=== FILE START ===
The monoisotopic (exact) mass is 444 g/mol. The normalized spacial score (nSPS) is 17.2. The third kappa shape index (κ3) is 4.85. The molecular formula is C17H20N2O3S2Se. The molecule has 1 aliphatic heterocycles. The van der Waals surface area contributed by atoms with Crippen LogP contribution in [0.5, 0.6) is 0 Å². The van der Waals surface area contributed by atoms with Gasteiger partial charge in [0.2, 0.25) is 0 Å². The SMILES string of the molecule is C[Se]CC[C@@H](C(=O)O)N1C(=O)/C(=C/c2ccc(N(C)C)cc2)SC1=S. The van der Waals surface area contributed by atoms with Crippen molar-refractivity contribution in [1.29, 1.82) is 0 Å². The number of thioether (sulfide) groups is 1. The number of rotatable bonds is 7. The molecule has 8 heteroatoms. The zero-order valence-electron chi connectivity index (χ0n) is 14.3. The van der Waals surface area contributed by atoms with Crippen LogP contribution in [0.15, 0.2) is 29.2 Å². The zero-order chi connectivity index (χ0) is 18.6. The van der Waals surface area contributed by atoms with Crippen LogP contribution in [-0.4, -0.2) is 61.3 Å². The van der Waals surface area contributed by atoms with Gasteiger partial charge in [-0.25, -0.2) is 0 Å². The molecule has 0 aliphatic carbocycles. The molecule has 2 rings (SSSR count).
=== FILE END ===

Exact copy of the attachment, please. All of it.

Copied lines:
The monoisotopic (exact) mass is 444 g/mol. The normalized spacial score (nSPS) is 17.2. The third kappa shape index (κ3) is 4.85. The molecular formula is C17H20N2O3S2Se. The molecule has 1 aliphatic heterocycles. The van der Waals surface area contributed by atoms with Crippen LogP contribution in [0.5, 0.6) is 0 Å². The van der Waals surface area contributed by atoms with Gasteiger partial charge in [0.2, 0.25) is 0 Å². The SMILES string of the molecule is C[Se]CC[C@@H](C(=O)O)N1C(=O)/C(=C/c2ccc(N(C)C)cc2)SC1=S. The van der Waals surface area contributed by atoms with Crippen molar-refractivity contribution in [1.29, 1.82) is 0 Å². The number of thioether (sulfide) groups is 1. The number of rotatable bonds is 7. The molecule has 8 heteroatoms. The zero-order valence-electron chi connectivity index (χ0n) is 14.3. The van der Waals surface area contributed by atoms with Crippen LogP contribution in [0.15, 0.2) is 29.2 Å². The zero-order chi connectivity index (χ0) is 18.6. The van der Waals surface area contributed by atoms with Crippen LogP contribution in [-0.4, -0.2) is 61.3 Å². The van der Waals surface area contributed by atoms with Gasteiger partial charge in [-0.25, -0.2) is 0 Å². The molecule has 0 aliphatic carbocycles. The molecule has 2 rings (SSSR count).